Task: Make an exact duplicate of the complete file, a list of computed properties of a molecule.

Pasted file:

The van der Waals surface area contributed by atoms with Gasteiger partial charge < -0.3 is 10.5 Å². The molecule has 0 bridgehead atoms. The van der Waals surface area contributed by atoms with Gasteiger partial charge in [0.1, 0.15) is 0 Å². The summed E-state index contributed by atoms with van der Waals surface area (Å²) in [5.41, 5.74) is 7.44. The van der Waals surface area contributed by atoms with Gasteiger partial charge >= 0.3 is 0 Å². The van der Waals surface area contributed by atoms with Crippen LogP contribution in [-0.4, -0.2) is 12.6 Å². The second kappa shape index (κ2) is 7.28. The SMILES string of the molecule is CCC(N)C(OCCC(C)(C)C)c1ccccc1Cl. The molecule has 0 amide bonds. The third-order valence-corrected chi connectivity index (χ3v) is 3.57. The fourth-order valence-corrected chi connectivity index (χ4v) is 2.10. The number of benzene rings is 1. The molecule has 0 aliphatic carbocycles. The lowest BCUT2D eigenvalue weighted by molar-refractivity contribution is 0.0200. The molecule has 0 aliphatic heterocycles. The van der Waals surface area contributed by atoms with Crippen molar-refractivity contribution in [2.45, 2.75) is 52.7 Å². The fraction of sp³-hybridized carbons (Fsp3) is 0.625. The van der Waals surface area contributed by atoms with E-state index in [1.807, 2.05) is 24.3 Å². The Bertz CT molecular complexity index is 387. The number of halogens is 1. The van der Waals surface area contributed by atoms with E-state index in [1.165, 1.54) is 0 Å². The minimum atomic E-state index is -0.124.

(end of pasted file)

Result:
The van der Waals surface area contributed by atoms with Gasteiger partial charge < -0.3 is 10.5 Å². The molecule has 0 bridgehead atoms. The van der Waals surface area contributed by atoms with Gasteiger partial charge in [0.1, 0.15) is 0 Å². The summed E-state index contributed by atoms with van der Waals surface area (Å²) in [5.41, 5.74) is 7.44. The van der Waals surface area contributed by atoms with Gasteiger partial charge >= 0.3 is 0 Å². The van der Waals surface area contributed by atoms with Crippen LogP contribution in [-0.4, -0.2) is 12.6 Å². The second kappa shape index (κ2) is 7.28. The SMILES string of the molecule is CCC(N)C(OCCC(C)(C)C)c1ccccc1Cl. The molecule has 0 amide bonds. The third-order valence-corrected chi connectivity index (χ3v) is 3.57. The fourth-order valence-corrected chi connectivity index (χ4v) is 2.10. The number of benzene rings is 1. The molecule has 0 aliphatic carbocycles. The lowest BCUT2D eigenvalue weighted by molar-refractivity contribution is 0.0200. The molecule has 0 aliphatic heterocycles. The van der Waals surface area contributed by atoms with Crippen molar-refractivity contribution in [2.45, 2.75) is 52.7 Å². The fraction of sp³-hybridized carbons (Fsp3) is 0.625. The van der Waals surface area contributed by atoms with E-state index in [1.807, 2.05) is 24.3 Å². The Bertz CT molecular complexity index is 387. The number of halogens is 1. The van der Waals surface area contributed by atoms with E-state index in [1.165, 1.54) is 0 Å². The minimum atomic E-state index is -0.124.